- “The proletarian is a rootless man, a social atom, without traditions, without enduring convictions, without true home, without true family, without community, ignorant of the past and careless of future generations.”
These excerpts don’t do justice to Kirk; they are mere sound bites connected to intricate arguments that form a clear vision of what it means to be conservative in thought and action, and why the application of conservative principles would be so restorative, individually and societally.
Among Kirk’s chief concerns is how the urbanization of America has not only weakened our connection to our traditions, it has grown hostile to those traditions and the value of tradition in general. He emphasizes again and again that in our true nature, we are custodians of tradition — the collective, humanly enriching and proven wisdom of our ancestors — and that we are responsible for adapting it to the demands of our day for the benefit future generations. When our link to the past is cut, and our concern for posterity has vanished, then we fall victim to personal and communal decadence that leads almost inevitably to a totalitarian state.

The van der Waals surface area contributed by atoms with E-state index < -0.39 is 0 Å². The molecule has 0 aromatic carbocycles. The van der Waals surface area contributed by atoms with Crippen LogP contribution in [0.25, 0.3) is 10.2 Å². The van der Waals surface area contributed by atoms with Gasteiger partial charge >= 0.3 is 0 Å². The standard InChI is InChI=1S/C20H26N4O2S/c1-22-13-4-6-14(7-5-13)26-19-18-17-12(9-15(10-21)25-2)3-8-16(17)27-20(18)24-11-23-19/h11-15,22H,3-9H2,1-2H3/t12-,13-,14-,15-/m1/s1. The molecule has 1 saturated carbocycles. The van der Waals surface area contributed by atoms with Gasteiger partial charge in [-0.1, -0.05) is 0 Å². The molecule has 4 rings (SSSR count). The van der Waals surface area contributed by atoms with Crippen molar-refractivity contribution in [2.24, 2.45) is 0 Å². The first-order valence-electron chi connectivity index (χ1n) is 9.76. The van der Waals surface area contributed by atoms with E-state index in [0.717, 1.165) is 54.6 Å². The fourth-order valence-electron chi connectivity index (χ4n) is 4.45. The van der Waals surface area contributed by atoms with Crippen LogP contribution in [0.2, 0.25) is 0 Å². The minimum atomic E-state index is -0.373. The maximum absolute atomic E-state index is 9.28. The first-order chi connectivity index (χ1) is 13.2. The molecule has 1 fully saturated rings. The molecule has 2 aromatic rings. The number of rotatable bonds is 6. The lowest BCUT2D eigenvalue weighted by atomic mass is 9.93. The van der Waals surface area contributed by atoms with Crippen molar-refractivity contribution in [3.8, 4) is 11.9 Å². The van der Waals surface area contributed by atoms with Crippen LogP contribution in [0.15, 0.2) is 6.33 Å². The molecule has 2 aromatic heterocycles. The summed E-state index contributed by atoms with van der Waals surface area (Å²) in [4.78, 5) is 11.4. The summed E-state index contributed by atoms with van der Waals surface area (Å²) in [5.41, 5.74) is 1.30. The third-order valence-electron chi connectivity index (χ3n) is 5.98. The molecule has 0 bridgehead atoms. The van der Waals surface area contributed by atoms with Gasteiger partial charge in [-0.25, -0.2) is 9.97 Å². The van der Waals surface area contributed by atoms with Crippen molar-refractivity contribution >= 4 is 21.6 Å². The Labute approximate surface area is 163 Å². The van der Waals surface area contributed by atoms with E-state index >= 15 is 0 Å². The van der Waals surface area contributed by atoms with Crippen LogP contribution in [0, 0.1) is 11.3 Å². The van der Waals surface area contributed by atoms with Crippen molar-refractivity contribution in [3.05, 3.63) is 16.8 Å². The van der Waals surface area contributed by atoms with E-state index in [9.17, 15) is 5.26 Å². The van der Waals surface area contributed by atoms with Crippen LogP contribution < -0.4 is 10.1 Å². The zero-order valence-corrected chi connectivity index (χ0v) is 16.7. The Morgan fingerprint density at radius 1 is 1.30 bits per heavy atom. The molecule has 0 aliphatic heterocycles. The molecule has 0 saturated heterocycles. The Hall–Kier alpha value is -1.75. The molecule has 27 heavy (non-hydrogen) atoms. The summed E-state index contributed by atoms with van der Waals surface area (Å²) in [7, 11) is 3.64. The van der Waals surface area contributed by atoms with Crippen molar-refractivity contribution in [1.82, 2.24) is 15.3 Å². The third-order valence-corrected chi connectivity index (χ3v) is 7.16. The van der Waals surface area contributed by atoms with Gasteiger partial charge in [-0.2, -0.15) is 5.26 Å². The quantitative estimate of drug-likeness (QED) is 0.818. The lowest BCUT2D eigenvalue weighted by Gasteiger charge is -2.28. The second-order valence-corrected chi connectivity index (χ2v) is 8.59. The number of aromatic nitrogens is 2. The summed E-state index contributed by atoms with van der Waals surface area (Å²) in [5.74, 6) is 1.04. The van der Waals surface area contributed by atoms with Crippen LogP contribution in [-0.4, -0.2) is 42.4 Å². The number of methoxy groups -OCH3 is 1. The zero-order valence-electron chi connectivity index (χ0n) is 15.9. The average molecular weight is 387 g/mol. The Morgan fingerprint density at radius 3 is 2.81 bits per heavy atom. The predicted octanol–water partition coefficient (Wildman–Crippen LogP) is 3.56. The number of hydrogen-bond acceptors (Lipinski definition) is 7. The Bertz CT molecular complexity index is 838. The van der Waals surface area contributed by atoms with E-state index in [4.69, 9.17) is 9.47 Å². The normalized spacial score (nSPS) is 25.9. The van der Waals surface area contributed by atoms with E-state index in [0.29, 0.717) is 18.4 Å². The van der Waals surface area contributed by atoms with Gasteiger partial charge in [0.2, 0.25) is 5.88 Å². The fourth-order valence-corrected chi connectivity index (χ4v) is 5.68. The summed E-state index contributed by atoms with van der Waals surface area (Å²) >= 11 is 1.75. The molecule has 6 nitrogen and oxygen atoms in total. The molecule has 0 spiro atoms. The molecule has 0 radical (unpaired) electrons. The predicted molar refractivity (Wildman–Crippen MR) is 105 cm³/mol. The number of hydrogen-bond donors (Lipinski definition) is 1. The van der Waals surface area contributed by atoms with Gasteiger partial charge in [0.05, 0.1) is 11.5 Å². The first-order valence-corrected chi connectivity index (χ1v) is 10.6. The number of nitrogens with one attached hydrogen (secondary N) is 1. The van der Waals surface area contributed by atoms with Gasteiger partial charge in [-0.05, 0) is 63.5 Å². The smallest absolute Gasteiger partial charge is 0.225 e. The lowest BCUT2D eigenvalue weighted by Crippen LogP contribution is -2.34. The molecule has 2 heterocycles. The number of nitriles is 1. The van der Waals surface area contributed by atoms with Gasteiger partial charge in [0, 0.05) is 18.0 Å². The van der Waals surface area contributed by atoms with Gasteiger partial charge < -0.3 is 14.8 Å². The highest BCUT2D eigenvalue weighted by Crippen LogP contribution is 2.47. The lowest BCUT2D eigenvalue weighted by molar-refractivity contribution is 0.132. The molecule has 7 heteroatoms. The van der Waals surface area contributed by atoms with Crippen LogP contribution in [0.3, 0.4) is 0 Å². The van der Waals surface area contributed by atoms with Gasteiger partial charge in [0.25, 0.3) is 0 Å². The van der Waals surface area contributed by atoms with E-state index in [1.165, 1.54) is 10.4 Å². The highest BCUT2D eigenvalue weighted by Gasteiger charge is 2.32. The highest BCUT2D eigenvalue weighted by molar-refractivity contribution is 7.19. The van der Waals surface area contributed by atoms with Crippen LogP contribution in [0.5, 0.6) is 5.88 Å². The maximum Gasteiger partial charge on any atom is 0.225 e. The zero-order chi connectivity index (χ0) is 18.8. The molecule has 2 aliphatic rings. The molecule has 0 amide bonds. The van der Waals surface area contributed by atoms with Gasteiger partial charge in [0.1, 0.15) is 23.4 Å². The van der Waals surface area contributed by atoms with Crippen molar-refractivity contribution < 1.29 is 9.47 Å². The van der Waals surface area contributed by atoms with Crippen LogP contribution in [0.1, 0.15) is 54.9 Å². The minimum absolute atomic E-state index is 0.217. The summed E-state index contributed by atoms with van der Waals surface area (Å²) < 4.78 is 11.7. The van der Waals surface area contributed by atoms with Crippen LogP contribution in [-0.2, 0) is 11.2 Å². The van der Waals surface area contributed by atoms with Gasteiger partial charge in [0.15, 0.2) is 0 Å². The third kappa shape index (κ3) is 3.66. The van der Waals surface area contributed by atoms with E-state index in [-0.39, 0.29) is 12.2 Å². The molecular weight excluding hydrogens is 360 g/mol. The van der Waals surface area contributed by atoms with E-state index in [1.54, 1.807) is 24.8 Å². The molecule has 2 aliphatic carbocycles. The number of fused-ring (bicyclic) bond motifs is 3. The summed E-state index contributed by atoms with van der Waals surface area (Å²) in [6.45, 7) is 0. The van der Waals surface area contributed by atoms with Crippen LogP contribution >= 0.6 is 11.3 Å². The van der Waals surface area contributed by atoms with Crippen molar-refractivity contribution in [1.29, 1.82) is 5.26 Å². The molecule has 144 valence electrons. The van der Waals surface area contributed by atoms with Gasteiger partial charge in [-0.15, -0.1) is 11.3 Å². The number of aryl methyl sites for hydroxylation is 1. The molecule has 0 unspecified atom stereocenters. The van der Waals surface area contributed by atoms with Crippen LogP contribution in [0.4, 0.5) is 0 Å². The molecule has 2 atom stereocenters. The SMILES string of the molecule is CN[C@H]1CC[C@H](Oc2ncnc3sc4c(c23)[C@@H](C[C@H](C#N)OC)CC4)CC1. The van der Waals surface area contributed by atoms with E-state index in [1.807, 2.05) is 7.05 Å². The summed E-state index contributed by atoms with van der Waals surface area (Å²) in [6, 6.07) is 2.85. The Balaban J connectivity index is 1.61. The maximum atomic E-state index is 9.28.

Speaking of totalitarianism, it is interesting and perhaps quite shocking to note that Kirk sees very little difference between capitalism, communism and fascism, because in the most fundamental sense all three are materialistic philosophies. If our sales pitch against communism is that capitalism provides more material comfort than communism, then we are reducing ourselves to consumers. If we defeat Nazi Germany by the same murderous tactics (Kirk is discussing our atomic bombing of Japan in this connection), then we are hardly showcasing a more just and more human ideology.